DIY Antique-Style Towel Rail

While working on the recent renovation we did on our Downstairs Loo, I knew I needed a new towel rail, but couldn't quite decide what to buy. Meanwhile, I was rummaging around in our attic storeroom one day when I came across a couple of salvaged antique furniture corbels that I'd bought online a couple of years previously. I picked them up, turned them over in my hand, and decided that I could maybe make a DIY towel rail out of them. I got lovely feedback on it when I did the One Room Challenge room reveal for the loo, so I thought I'd share the details of how I made it ... 

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The House that Will | DIY Antique-style Towel Rail

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Materials

Salvaged oak furniture corbels (search auction sites for "salvaged corbels")

Approx. 19mm diameter pipe/tube (e.g. towel bar, wardrobe rail, shower curtain rail, plumbing pipe)

Pair of slotted brass plates

Pair of L-brackets

Wood screws

Plank of wood for shelf (I used a salvaged oak floorboard)

Wood dye (optional)

Sealant (optional, if your wood is not already finished - I used waterbased polyurethane)

Sandpaper

I also used a drill with a 20mm spade bit, a pipe cutter, a wood saw (I used a chop saw & a table saw), and a router (optional). 

Corbels

The corbels themselves were in excellent condition and so, with just a slight touch-up to the colour, they were ready to use.  

My plan was to use the corbels to hold a pipe that I would use as the towel bar. I started by marking a suitable position for the towel bar on the inside of each corbel.

The House that Will | DIY Antique-style Towel Rail

I had a 19mm pipe to use as the towel bar, so I used a 20mm spade bit to drill a hole into the side of each corbel. I used a drill press to help hold the drill steady and to set the depth of the hole to be drilled but, if you don't have a drill press, you can drill the hole by hand.

The House that Will | DIY Antique-style Towel Rail

The House that Will | DIY Antique-style Towel Rail

For hanging the towel rail, I used a slotted brass plate on the back of each corbel. These would allow the towel rail to slide into place over the head of a screw. 

The House that Will | DIY Antique-style Towel Rail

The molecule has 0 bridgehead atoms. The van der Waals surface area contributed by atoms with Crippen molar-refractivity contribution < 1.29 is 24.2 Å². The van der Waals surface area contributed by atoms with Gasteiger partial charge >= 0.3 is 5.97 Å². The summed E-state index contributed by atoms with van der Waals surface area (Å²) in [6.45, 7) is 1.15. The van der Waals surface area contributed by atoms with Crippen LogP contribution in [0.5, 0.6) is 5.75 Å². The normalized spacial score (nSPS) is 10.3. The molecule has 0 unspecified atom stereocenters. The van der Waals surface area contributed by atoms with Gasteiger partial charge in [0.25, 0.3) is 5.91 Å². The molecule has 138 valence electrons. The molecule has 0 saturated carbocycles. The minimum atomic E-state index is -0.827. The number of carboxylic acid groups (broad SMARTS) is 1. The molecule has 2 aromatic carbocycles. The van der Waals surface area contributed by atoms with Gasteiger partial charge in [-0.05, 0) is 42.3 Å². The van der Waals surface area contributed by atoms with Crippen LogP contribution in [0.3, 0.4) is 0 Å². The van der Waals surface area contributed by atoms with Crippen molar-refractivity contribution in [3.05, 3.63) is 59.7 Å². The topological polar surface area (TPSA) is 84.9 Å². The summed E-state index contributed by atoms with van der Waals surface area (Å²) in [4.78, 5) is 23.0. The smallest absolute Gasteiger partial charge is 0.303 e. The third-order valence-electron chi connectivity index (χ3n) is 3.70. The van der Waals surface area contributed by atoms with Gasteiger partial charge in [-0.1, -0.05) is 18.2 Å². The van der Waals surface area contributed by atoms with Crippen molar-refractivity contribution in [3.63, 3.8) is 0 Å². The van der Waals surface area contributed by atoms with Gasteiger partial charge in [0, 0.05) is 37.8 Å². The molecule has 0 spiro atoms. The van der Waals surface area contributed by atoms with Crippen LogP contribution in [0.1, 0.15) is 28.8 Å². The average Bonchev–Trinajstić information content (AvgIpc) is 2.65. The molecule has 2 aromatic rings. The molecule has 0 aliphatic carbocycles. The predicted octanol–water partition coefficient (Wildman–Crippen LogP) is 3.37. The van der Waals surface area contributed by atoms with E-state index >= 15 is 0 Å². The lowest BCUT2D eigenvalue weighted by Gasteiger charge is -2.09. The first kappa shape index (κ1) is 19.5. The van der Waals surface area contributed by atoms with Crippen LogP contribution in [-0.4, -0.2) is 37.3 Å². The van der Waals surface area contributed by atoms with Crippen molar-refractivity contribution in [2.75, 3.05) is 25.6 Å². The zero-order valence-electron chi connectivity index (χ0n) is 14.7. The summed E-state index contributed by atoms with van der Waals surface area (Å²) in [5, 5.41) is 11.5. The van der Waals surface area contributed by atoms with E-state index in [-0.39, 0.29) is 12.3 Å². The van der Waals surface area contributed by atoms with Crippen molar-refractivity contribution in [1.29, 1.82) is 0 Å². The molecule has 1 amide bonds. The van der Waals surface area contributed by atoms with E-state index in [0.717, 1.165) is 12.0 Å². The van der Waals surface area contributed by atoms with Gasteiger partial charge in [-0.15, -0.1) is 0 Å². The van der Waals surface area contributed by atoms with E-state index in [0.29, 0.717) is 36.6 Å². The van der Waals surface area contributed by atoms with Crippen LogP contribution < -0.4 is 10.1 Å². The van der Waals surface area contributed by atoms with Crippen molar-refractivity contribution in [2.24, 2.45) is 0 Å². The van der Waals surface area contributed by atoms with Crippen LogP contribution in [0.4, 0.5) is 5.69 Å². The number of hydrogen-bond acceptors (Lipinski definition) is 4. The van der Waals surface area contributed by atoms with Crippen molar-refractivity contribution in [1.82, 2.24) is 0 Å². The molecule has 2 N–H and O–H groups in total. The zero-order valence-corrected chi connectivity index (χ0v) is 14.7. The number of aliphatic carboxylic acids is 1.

So that the towel rail could sit flush against the wall, I cut a rebate in the back of each corbel to fit the slotted plates. This was my first ever attempt at using a router freehand, so they're not perfect. But they fulfill their purpose and, besides, they are hidden at the back anyway! I also drilled a deeper slot behind the plate that would accept the head of the screw used to hang the towel rail.

The House that Will | DIY Antique-style Towel Rail

I wanted to attach the shelf to the corbels in a way that would be invisible, so I used a rebated L-bracket at the top of each corbel (these rebates are much neater because, being at the outer edge of the wood instead of the centre, I was able to use the router table for this part). If you don't have a router, you can instead choose to screw, nail, and/or glue the shelf in place.

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Towel Bar

You can't have a towel rail without a towel bar! For this, I used a black-finish steel wardrobe rail (to co-ordinate with our black cast iron radiator, above which the towel rail would hang). 

I used a pipe cutter (used for plumbing) to cut it to size. 

The House that Will | DIY Antique-style Towel Rail

Shelf

As mentioned above, I wanted to incorporate a shelf into the top of my towel rail. The easy thing to do would have been to just buy some wood at the hardware store, but I really wanted something that would sit better against the antique wood of the corbels. Most of the lumber available in Ireland is cheap white deal (similar to pine). I don't like such wood because it is too soft, too knotty, and the grain is very wide - not at all like the quality old hardwoods you find on antique furniture. So I needed to get creative.